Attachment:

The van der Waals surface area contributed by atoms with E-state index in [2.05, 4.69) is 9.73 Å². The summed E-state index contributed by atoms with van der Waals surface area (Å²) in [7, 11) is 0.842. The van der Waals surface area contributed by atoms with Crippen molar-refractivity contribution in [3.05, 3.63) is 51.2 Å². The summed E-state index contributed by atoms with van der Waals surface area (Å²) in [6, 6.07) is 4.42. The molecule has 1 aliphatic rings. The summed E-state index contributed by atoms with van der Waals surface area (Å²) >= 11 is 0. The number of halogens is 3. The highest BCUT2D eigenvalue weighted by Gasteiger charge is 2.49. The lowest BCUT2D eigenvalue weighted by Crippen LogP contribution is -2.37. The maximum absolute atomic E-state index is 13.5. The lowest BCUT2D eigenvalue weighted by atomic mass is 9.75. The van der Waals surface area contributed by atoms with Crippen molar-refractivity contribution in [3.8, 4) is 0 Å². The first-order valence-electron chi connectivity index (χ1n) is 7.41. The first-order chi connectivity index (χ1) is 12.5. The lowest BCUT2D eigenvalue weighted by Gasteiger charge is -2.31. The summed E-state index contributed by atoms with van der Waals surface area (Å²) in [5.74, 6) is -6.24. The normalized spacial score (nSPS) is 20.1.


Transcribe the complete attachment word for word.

The van der Waals surface area contributed by atoms with E-state index in [2.05, 4.69) is 9.73 Å². The summed E-state index contributed by atoms with van der Waals surface area (Å²) in [7, 11) is 0.842. The van der Waals surface area contributed by atoms with Crippen molar-refractivity contribution in [3.05, 3.63) is 51.2 Å². The summed E-state index contributed by atoms with van der Waals surface area (Å²) in [6, 6.07) is 4.42. The molecule has 1 aliphatic rings. The summed E-state index contributed by atoms with van der Waals surface area (Å²) >= 11 is 0. The number of halogens is 3. The highest BCUT2D eigenvalue weighted by Gasteiger charge is 2.49. The lowest BCUT2D eigenvalue weighted by Crippen LogP contribution is -2.37. The maximum absolute atomic E-state index is 13.5. The lowest BCUT2D eigenvalue weighted by atomic mass is 9.75. The van der Waals surface area contributed by atoms with Crippen molar-refractivity contribution in [3.8, 4) is 0 Å². The first-order valence-electron chi connectivity index (χ1n) is 7.41. The first-order chi connectivity index (χ1) is 12.5. The lowest BCUT2D eigenvalue weighted by Gasteiger charge is -2.31. The summed E-state index contributed by atoms with van der Waals surface area (Å²) in [5.74, 6) is -6.24. The normalized spacial score (nSPS) is 20.1.